Pop-Culture | Posted by Julie Z on 02/17/2014

Why #Unapologetic Barbie Might Just Help The Body Positive Cause

As a feminist blogger who consistently deconstructs the way things like Barbie and digitally altered images of models objectify women and hold them to unachievable standards of beauty, I completely understand the growing rage over the frame of Barbie’s newest job as an #unapologetic Sports Illustrated Swimsuit Edition model. What exactly is Barbie refusing to apologize for, one is left wondering? Her anatomically impossible proportions that have, in fact, been proven to make young girls feel badly about their bodies? Or for sending the message that not even digitally altered models (most of whom meet the criteria for anorexia) are suitable for idealized objectification? But critiques that frame this campaign as the peak of such sexist objectification (though certainly valid — it’s hard to think of a more …

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Creative | Posted by Tiffany C on 05/3/2013

Barbie

Let me ask you this:
What do we teach our daughters
When the bestselling doll on the market, Barbie,
Has a made-up face and mascara-ed eyes and lips as pink as grapefruit,
But not enough ambition or intelligence to calculate her net worth?
What do I tell my daughter
when we pass through Toys-R-Us
And she wants that artificial décolletage in a box,
This trickery, chicanery of Mattel
who fashioned this doll, this plastic piece of shit
With a serial number lingering on her lower back like a tramp stamp
Above slim thighs which gap and disproportionate legs,
Legs, I tell her, that would snap beneath
Barbie’s weight if she were real
That would make her fall at the slightest step,
Only for the purpose of mass-production and consumerism
which …

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Pop-Culture | Posted by Julie Z on 05/7/2011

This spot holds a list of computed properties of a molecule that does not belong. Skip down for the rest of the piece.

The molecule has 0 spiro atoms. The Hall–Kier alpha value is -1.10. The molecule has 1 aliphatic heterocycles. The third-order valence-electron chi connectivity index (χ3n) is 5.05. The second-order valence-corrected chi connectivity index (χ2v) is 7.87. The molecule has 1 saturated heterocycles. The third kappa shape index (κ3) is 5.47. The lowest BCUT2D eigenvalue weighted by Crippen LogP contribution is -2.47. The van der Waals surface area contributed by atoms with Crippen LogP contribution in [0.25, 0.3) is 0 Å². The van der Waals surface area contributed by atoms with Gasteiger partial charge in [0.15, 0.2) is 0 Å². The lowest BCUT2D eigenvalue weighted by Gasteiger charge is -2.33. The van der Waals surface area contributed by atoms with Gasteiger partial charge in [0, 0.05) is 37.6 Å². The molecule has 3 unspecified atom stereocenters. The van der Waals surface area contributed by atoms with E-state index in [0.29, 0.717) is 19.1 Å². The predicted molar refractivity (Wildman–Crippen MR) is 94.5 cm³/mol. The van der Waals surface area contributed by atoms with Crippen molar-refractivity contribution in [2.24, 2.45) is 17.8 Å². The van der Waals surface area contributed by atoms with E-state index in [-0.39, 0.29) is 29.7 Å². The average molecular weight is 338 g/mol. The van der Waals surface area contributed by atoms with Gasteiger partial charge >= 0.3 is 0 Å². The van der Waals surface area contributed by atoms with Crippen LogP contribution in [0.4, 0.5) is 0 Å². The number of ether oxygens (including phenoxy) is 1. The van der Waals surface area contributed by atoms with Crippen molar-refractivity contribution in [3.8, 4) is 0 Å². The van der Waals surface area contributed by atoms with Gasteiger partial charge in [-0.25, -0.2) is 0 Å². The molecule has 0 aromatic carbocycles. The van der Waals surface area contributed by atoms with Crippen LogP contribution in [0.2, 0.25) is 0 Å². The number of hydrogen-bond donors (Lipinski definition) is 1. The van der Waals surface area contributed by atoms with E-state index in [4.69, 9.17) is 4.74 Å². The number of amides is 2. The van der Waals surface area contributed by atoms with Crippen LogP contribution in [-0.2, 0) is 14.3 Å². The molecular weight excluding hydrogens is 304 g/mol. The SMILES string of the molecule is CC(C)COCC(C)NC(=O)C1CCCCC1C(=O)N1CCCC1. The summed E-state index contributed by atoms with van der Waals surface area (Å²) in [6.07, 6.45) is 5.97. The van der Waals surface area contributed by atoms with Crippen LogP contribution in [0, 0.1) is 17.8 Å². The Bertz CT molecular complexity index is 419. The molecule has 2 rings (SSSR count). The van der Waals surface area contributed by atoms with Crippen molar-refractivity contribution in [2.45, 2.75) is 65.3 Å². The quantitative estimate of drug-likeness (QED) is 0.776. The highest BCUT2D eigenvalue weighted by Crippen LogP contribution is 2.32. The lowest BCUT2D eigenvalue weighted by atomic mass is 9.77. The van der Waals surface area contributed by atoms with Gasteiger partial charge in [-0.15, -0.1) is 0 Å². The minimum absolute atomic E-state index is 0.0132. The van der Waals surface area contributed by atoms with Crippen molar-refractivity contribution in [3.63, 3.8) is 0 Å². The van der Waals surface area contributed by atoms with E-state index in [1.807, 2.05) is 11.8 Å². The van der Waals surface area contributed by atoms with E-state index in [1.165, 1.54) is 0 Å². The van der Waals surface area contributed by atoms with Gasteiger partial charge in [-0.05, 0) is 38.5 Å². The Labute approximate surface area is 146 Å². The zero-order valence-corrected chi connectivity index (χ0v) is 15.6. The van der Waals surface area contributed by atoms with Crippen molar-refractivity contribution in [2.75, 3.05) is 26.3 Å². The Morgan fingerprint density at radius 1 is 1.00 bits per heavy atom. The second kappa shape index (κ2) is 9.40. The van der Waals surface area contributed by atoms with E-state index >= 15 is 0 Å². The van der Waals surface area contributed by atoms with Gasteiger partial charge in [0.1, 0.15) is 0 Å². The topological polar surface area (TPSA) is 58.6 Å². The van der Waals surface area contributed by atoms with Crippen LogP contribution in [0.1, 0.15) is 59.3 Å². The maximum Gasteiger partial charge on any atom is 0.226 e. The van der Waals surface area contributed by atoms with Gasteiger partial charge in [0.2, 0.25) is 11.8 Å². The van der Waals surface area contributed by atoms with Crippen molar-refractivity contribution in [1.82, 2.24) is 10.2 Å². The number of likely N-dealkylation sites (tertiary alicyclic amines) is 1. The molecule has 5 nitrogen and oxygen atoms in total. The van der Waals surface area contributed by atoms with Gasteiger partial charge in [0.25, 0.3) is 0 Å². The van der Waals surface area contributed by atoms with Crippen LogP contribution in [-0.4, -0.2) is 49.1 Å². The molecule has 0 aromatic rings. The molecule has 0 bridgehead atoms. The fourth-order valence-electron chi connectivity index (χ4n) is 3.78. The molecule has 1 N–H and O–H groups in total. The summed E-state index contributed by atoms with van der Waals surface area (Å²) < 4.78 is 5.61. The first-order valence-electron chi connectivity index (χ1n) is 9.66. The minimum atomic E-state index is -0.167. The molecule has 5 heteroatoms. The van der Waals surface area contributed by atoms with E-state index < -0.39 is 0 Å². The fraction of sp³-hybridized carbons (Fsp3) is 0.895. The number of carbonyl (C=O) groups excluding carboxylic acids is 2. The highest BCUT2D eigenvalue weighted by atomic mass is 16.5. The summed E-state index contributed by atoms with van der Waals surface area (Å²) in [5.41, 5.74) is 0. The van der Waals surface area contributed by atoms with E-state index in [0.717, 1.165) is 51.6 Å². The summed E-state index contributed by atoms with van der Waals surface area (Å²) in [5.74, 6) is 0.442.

Saturday Vids: Life Size Barbie

I remember hearing the truth about Barbie when I was in Middle School. I have no idea what the context was, but I remember feeling shocked at the fact that if Barbie were real, she'd have a 39-inch bust, an 18-inch waist and 33-inch hips. Of course, it's hard to convert those measurements directly to a mental image, but it's safe to assume that it's pretty unattainable. But "easy enough" to imagine wasn't good enough for college student Galia Slayen. In honor of Eating Disorders Awareness Week, Galia recently decided to create a real, life size Barbie, based on these measurements. Watch her tell her story in this week's Saturday Vid:

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Pop-Culture | Posted by Julie Z on 09/3/2009

I Love My Pole Dancing Doll!

MOMMY, I WANT TO POLE DANCE TOO!

MOMMY I WANNA BE A POLE DANCER TOO!

Oh lawd. There is some debate over whether or not this product is real, according to ParentDish. I really hope it’s not, and yet I can sort of believe that it is, considering that British store Tesco released a similar product in 2006, (although it was about 10 times more offensive) — the Peekaboo Pole Dancing Kit. It included a chrome pole, a ‘sexy dance garter’ and an instructional DVD. It was condemned as “extremely dangerous” and even capable of “destroy(ing) children’s lives.”

Well, maybe a pole dancing kit won’t destroy lives. I don’t actually think every kid who would buy this would become a stripper. Why would we assume that little kids are SO STUPID that a doll …

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